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James T. KeaneJune 28, 2022
Wikimedia Commons

As the Fourth of July approaches, it is perhaps a good time (is it ever a bad time?) to look back on one of the great Catholic theologians of the American democratic experiment, especially in these days when its footing can seem a bit precarious: John Courtney Murray, S.J. Noted primarily for his work on religious liberty, Courtney provided much of the basis for theological and political reflection on the relationship between church and state on these shores through his voluminous writings, including his 1960 book We Hold These Truths, and his participation in the Second Vatican Council. The Jesuit theologian was also an instrumental figure in the Vatican II declaration on religious freedom, “Dignitatis Humanae.” In 1960, Murray even made the cover of Time magazine.

After being ordained to the priesthood and receiving his doctorate in theology, Murray became a professor at Woodstock College in Maryland shortly before the Second World War started; soon after, he was also named editor of the scholarly journal Theological Studies, a position he would hold for the rest of his life. Already during the war, Murray was active in efforts to create a postwar political framework for Germany and other conquered countries. During these years, he also began his work as an associate editor of America. He would remain on the masthead of the magazine for many years, though he functioned more as a correspondent, and our archives are rich with articles from him—a sampling can be found here.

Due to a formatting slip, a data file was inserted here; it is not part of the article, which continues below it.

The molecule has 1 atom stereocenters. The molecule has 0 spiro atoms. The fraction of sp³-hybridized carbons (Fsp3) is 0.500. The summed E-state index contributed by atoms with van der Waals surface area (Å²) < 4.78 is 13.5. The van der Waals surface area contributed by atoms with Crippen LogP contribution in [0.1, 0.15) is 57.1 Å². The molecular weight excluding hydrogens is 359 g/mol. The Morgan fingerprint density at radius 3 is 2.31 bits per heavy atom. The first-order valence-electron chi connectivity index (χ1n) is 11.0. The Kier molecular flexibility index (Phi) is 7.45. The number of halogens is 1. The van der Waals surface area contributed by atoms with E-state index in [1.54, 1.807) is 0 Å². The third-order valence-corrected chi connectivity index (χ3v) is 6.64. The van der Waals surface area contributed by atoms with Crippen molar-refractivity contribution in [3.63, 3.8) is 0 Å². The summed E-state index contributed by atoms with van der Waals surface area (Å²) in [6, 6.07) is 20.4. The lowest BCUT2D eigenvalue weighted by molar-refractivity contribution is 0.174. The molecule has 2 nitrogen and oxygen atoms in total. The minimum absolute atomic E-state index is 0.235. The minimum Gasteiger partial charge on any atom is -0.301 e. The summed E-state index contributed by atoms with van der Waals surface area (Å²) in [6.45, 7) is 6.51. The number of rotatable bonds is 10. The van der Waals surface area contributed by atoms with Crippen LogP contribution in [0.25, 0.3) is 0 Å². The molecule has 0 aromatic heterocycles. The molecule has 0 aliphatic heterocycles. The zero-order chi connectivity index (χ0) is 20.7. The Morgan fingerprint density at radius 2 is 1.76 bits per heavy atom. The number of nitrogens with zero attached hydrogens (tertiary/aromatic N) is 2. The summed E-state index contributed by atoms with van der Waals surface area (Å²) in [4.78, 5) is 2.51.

By the mid-1950s, Murray’s work on religion and public life had earned him a national reputation—as well as the ire of the Vatican.

By the mid-1950s, Murray’s work on religion and public life had earned him a national reputation—as well as the ire of the Vatican for what was seen as a departure from traditional Catholic ideas of the primacy of the church in civil society. In 1954, Cardinal Alfredo Ottaviani, prefect of what is now the Congregation for the Doctrine of the Faith, ordered Murray to stop writing on issues of religious liberty. The restriction on publishing would last for almost a decade.

When Murray’s fortunes reversed, it was in dramatic fashion. Invited to participate as a theological advisor in the second session of Vatican II, he was asked to help draft what eventually became “Dignitatis Humanae,” the council’s groundbreaking declaration on religious liberty and how the Catholic Church should relate to civil society—including the assertion that all people should be free from religious coercion, a radical departure from previous church teaching.

Murray died in 1967, just two years after the council ended. His reputation continued to grow in the United States after his death, in part because many Catholic theologians and political thinkers adopted his vision of U.S. Catholics serving as “guardians of the American consensus”—not strangers in a strange land, but an integral part of the American state. In this ideological framework, the church’s long embrace of natural law principles would allow Catholics to play a unique role in preserving the American political institution—itself more or less based on natural law—in the face of any new ideology or idiom.